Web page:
The first issue is really a strange one. As you can see, the government (US attorney) said many times in the hearing (the sentencing transcript) that my business was "ILLEGAL". My "business" was not dealing drugs or selling mushrooms. My "business" was selling the spores of the mushrooms and teaching cultivation technique (PF TEK). Count one of the original indictment was conspiracy to distribute psilocin. About 3 weeks after my arrest, the government (US Attorneys office) began offering me to plead out of count one and plead guilty to count two (Manufacturing psilocin) - of which I was clearly guilty. I grew shrooms - although my grow op was tiny, and no matter how small it was (they found a handful of dried shrooms from a waste basket and found a couple of shrooms growing from a cake in a terrarium - 11.4 dried grams in all), that was illegal. I thought that growing a tiny amount of shrooms would be my salvation in case of a bust. And like I thought, that actually did come into play because the US attorney made that a serious point (my very small gro-op) in the governments suggestion in the plea agreement that I get the low range of the sentencing scale for my calculated felony level (level 10). I felt it was rather inevitable that I would get in trouble, but I really liked all that money I was making and I felt rather justified because I worshipped the magic shrooms and still think they are the "food of the gods" (Teonanactl). Even if the government thinks I am a criminal, the gods regard me highly. I was their highly paid servant, I still believe.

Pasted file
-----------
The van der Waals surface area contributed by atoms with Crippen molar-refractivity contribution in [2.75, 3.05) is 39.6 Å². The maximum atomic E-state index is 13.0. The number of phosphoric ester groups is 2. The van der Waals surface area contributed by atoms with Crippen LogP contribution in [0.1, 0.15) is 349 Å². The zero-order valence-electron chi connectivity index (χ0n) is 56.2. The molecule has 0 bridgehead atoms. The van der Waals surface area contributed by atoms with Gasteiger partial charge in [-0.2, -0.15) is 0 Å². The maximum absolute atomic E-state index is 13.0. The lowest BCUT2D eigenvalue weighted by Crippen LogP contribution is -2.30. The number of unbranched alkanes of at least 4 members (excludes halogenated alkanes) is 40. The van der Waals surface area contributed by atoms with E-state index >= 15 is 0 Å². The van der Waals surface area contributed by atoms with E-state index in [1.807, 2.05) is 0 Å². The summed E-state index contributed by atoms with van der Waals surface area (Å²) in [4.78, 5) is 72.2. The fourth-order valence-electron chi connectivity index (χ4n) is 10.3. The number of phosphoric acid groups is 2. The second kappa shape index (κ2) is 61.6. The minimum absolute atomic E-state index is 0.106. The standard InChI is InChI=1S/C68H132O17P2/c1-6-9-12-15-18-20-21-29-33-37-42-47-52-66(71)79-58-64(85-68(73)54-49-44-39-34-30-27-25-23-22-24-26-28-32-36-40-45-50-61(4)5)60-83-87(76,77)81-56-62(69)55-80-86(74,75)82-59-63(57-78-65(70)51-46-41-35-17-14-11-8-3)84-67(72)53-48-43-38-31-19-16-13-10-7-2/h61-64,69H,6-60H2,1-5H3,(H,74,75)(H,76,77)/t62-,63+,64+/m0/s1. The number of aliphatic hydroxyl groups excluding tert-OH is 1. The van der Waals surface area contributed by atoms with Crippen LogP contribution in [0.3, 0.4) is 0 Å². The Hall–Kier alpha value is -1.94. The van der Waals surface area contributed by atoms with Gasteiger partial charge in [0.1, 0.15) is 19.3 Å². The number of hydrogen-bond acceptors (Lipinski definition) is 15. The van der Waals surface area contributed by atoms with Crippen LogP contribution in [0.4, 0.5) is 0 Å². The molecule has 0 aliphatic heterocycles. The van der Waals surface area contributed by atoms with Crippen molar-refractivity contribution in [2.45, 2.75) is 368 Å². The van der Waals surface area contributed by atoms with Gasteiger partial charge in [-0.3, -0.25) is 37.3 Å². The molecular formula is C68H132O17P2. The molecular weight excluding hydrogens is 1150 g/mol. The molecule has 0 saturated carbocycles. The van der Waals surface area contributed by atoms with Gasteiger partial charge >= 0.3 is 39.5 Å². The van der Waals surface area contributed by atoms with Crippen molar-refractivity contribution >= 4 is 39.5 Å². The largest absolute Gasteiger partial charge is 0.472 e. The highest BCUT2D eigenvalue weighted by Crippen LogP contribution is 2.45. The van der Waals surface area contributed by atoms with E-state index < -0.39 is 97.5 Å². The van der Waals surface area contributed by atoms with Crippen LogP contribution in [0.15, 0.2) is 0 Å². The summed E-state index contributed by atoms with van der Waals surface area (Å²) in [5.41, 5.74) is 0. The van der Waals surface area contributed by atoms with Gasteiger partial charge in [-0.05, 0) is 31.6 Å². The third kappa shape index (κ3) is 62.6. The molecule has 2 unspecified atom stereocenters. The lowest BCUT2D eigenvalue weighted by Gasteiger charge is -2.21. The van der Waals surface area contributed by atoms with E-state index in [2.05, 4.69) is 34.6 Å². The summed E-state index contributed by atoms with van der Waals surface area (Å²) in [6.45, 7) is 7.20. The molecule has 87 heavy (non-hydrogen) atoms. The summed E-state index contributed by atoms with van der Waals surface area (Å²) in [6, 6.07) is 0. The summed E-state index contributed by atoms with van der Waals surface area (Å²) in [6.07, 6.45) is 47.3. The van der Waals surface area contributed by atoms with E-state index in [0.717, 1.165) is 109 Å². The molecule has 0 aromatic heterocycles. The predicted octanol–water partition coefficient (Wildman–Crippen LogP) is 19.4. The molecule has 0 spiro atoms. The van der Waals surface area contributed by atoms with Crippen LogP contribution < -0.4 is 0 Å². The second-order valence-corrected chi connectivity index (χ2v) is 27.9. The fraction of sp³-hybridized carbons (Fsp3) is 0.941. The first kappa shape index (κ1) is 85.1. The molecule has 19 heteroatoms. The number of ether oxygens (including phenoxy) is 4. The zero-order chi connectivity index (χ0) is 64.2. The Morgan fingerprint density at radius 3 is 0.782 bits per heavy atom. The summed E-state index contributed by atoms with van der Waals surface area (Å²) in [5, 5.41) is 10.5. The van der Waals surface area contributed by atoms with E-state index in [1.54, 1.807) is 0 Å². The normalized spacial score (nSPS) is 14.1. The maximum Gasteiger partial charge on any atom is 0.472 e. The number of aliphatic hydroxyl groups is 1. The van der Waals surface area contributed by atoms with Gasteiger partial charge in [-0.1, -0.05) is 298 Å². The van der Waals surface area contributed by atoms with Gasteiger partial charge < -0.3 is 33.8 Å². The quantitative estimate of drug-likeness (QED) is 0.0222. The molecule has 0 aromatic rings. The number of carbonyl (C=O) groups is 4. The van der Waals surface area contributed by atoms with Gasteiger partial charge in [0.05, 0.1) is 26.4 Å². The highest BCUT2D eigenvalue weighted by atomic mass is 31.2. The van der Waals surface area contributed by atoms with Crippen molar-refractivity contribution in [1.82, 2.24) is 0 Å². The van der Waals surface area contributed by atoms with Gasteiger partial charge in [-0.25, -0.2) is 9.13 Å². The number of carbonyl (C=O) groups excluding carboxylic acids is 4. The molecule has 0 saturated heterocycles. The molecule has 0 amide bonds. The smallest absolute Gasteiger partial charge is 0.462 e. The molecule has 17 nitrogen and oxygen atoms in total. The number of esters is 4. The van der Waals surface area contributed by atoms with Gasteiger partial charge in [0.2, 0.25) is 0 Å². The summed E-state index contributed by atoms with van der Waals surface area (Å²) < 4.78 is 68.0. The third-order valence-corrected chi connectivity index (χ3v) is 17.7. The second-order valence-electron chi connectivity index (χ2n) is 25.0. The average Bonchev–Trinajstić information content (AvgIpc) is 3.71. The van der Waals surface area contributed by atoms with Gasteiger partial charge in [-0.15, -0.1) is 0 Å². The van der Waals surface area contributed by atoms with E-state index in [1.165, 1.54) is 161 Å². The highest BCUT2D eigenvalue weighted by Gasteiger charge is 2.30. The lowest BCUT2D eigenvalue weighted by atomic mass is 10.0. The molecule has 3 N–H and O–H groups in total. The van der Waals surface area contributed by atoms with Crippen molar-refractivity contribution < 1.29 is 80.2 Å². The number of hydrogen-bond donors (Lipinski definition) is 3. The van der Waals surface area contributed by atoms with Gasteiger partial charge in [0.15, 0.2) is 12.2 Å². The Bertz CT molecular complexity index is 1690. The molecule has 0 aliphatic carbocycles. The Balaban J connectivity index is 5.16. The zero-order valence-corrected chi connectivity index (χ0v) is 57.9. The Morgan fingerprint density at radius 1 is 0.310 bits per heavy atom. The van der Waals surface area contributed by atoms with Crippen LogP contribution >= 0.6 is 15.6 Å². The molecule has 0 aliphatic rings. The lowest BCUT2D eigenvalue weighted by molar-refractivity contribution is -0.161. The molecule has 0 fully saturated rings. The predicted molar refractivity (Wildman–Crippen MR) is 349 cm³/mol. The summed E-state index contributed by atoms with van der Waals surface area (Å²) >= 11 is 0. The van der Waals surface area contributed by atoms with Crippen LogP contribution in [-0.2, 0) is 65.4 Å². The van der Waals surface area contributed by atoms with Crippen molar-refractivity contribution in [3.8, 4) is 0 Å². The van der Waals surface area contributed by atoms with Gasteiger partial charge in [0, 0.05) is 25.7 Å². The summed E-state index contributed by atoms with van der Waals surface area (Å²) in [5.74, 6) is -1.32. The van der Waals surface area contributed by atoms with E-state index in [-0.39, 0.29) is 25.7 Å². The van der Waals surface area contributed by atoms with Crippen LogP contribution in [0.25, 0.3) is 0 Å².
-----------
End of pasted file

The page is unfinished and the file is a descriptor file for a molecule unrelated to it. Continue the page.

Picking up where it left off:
I talked to a legal scholar from California a few times and he told me that the only reason the government offered me a plea out of the first count (conspiracy to distribute psilocin) was because the government thought that to be a weak charge, defeatable in a trial. But I talked to several lawyers in the course of events and every one of them said without any equivocation, "DON'T GO TO TRIAL", "Try to get a plea agreement". When the government offers the defendant a plea agreement, it is not because they are "nice guys" or because they like the defendant, but because they think it to be the best interest of the prosecution in the event of a trial. So I took the plea but it cost me about $300,000 in properties and money. At the time, I was worth nearly a million bucks in properties and bank accounts. My probation officer was visiting me a while back and said that he did think that I was operating in a "gray area" (the spore biz). He doesn't regard me as much of a criminal at all. He supervises bank robbers, serious drug dealers and such. He just thinks I went to far with the spores and teaching the world the PF TEK. Then he looked at me and said, "you know Robert, in your case, it seems that crime paid", as he sat surveying my pleasant environs and pretty good state of mind. Then I said, "Oh man, I was hoping you wouldn't bring that up, because I been thinking that for months".